BNY Mellon and financial empowerment fintech MoCaFi have partnered to bring payment options and banking services to unbanked and underbanked Americans, communities that make up 5.9 million and 18.7 million U.S. households, respectively.
The treasury services arm of the nation’s oldest bank will now provide federal, state and local governments, and corporate clients with a digital disbursement payment service, through its Vaia platform, which will allow the entities to distribute payments to unbanked individuals, or those without bank accounts.
This means governments will be able to pay out disaster relief payments digitally, in real time, to unbanked residents. BNY Mellon’s corporate clients will be able to pay their unbanked employees in real time, too.
For example, if a government agency needs to distribute payments to residents, that agency would provide residents’ information to BNY Mellon’s Vaia platform, which would direct the agency to the solutions offered by MoCaFi. MoCaFi would then send each resident a text or email with an enrollment code informing them that an account has been created for them and instructing them to download the MoCaFi app. The resident would enter the enrollment code into the app and be presented with immediate access to their money in the form of a digital payment card — complete with a 16-digit account number, CVC code, and expiry date. An identical physical card would be sent to them in the mail, but the digital card would be available immediately.
“Once you have that pipe, [the agency] can put recurring payments in the account,” said Wole Coaxum, who founded MoCaFi in 2015 to bring the nation’s unbanked and underbanked into the folds of the financial system.
While unbanked means someone doesn’t have a checking or savings account, underbanked means they don’t have sufficient access to financial services, such as loans, beyond having an account.
For BNY Mellon’s corporate clients, Treasury Services CEO Jennifer Barker told Yahoo! News that a large grocery store, for example, might have a portion of unbanked workers — workers more likely to cash their checks at predatory check cashers, who charge a fee for each check cashed. These people would also be brought into the financial fold through the BNY Mellon-MoCaFi partnership.
Coaxum started the company as Mobility Capital Finance in 2015 to address the racial wealth gap, following the 2014 social uprising tied to the death of Ferguson, Missouri, resident Michael Brown, who was Black.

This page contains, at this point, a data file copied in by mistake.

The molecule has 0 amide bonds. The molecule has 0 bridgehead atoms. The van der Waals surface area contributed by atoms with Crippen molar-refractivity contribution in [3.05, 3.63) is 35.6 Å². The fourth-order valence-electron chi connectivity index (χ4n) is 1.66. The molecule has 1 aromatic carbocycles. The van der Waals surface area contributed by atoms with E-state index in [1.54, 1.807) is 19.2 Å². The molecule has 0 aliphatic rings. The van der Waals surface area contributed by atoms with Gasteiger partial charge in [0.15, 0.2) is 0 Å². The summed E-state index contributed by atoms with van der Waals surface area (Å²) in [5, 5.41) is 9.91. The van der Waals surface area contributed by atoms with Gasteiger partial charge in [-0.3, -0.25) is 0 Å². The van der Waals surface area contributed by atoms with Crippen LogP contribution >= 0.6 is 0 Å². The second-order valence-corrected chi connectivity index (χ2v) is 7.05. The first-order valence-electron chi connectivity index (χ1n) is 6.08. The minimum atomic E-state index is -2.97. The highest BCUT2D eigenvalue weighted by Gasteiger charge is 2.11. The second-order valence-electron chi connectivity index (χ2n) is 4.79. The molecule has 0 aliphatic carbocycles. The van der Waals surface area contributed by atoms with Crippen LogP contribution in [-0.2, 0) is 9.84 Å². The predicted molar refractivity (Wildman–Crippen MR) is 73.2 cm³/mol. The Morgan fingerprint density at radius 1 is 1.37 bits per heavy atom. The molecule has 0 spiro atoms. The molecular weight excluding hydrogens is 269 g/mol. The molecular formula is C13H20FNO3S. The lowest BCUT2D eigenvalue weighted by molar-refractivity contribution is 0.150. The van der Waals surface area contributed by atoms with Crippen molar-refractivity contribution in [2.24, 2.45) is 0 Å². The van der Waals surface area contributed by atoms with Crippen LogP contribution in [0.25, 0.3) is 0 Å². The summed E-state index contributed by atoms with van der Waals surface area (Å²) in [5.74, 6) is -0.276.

Black and Hispanic householders were significantly more likely to be unbanked than white households, the Federal Deposit Insurance Corp. found, with 11.3% and 9.3% of Black and Hispanic households respectively not having a bank account compared to 2.1% of white households.
When Brown died, Coaxum was the head of sales and segment for JPMorgan’s business banking arm.
“The death of Michael Brown reminded me of the footage I saw in the civil rights documentary ‘Eyes on the Prize,’ which really captured the uprising around 1967-68. I thought to myself, ‘It’s 2014 and the Black community is fighting the same battles as in 1967-68. I felt like I was very fortunate to have the training to address these issues, and that I wanted to get into the game,” he said.
“The social justice framework from the death of Michael Brown — it needed an economic agenda to go with the social justice agenda. I felt I could really use my time and resources to lean into the economic justice agenda,” he said. “I’d much rather in my life try to tackle a problem and fail than to look back and to have not even tried.”
Income and education also correlate to whether a household is unbanked, the FDIC report shows.
Households with an annual income of less than $15,000 are the most likely to be unbanked, at 19.8%, and the percentage of those unbanked changes drastically as household income goes up. For households making between $15,000 and $30,000 annually, 9.2% are unbanked. For households making $75,000 or more, just 0.6% are unbanked.
And while 6.8% of households with a high school diploma are unbanked, 19.2% of households with no high school diploma are — and for households with a college degree, that number goes down to 0.9%.
A potential BNY Mellon-MoCaFi partnership had been in the works since 2022. Engaging the unbanked and underbanked has long been a challenge for the government and business entities BNY Mellon serves, Carl Slabicki, the bank’s co-head of global payments, told Banking Dive via email.
“Given MoCaFi’s focus is to engage, enroll, facilitate payments and offer incremental financial services to those individuals, it was a ‘win-win’ for all collective stakeholders to pair BNY Mellon’s industry scale disbursements offering for government entities and businesses to pay and drive traffic to MoCaFi’s platform, to help further accelerate adoption and the ability for those individuals to safely receive their funds and bring them into the financial services eco-system through registration with MoCaFi,” Slabicki said.
The BNY partnership allows MoCaFi to play in a larger space and have a positive financial effect on more people — particularly, communities of color. But it isn’t the fintech’s breakthrough with one of the nation’s largest banks. MoCaFi inked a deal with Wells Fargo that allows users to access the bank’s ATMs for free. The fintech has also disbursed at least $100 million in guaranteed income, emergency rental assistance and other cash assistance programs.
MoCaFi made Forbes Fintech 50 and Fortune’s Impact 20 in 2021, and the company recently raised a $23.5 million Series B round. Coaxum said MoCaFi will use the funds to further its mission of helping underserved communities create wealth through better access to public, private and social capital.